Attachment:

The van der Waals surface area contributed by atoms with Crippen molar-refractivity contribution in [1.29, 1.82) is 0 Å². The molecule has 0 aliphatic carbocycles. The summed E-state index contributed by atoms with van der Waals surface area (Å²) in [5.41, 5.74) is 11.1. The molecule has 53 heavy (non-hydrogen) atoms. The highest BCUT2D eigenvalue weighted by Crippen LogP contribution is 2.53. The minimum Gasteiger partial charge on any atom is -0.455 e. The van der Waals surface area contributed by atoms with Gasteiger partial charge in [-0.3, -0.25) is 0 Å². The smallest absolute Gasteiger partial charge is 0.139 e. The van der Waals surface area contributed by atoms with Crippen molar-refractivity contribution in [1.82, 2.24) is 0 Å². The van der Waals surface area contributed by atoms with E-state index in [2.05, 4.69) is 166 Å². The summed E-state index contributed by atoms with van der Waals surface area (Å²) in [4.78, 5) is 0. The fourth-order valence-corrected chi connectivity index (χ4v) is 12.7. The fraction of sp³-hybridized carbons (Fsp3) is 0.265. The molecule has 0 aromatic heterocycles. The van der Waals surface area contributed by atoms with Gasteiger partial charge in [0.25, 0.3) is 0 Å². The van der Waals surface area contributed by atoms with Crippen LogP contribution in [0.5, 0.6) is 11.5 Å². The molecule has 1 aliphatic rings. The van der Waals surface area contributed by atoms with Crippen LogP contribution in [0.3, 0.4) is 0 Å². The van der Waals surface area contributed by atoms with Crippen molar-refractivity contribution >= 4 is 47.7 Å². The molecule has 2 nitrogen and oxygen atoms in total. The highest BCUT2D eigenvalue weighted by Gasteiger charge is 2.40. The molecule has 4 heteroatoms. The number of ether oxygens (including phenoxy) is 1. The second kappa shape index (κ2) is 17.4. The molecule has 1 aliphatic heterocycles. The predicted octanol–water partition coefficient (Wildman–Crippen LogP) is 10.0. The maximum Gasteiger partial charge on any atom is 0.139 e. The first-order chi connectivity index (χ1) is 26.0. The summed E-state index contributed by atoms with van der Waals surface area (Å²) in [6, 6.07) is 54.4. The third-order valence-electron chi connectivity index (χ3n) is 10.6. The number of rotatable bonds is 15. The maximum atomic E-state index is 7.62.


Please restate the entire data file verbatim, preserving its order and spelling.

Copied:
The van der Waals surface area contributed by atoms with Crippen molar-refractivity contribution in [1.29, 1.82) is 0 Å². The molecule has 0 aliphatic carbocycles. The summed E-state index contributed by atoms with van der Waals surface area (Å²) in [5.41, 5.74) is 11.1. The molecule has 53 heavy (non-hydrogen) atoms. The highest BCUT2D eigenvalue weighted by Crippen LogP contribution is 2.53. The minimum Gasteiger partial charge on any atom is -0.455 e. The van der Waals surface area contributed by atoms with Gasteiger partial charge in [-0.3, -0.25) is 0 Å². The smallest absolute Gasteiger partial charge is 0.139 e. The van der Waals surface area contributed by atoms with Crippen molar-refractivity contribution in [1.82, 2.24) is 0 Å². The van der Waals surface area contributed by atoms with E-state index in [2.05, 4.69) is 166 Å². The summed E-state index contributed by atoms with van der Waals surface area (Å²) in [4.78, 5) is 0. The fourth-order valence-corrected chi connectivity index (χ4v) is 12.7. The fraction of sp³-hybridized carbons (Fsp3) is 0.265. The molecule has 0 aromatic heterocycles. The van der Waals surface area contributed by atoms with Gasteiger partial charge in [0.25, 0.3) is 0 Å². The van der Waals surface area contributed by atoms with Crippen LogP contribution in [0.5, 0.6) is 11.5 Å². The molecule has 1 aliphatic rings. The van der Waals surface area contributed by atoms with Crippen LogP contribution in [0.3, 0.4) is 0 Å². The van der Waals surface area contributed by atoms with Crippen molar-refractivity contribution >= 4 is 47.7 Å². The molecule has 2 nitrogen and oxygen atoms in total. The highest BCUT2D eigenvalue weighted by Gasteiger charge is 2.40. The molecule has 4 heteroatoms. The number of ether oxygens (including phenoxy) is 1. The second kappa shape index (κ2) is 17.4. The molecule has 1 aliphatic heterocycles. The predicted octanol–water partition coefficient (Wildman–Crippen LogP) is 10.0. The maximum Gasteiger partial charge on any atom is 0.139 e. The first-order chi connectivity index (χ1) is 26.0. The summed E-state index contributed by atoms with van der Waals surface area (Å²) in [6, 6.07) is 54.4. The third-order valence-electron chi connectivity index (χ3n) is 10.6. The number of rotatable bonds is 15. The maximum atomic E-state index is 7.62.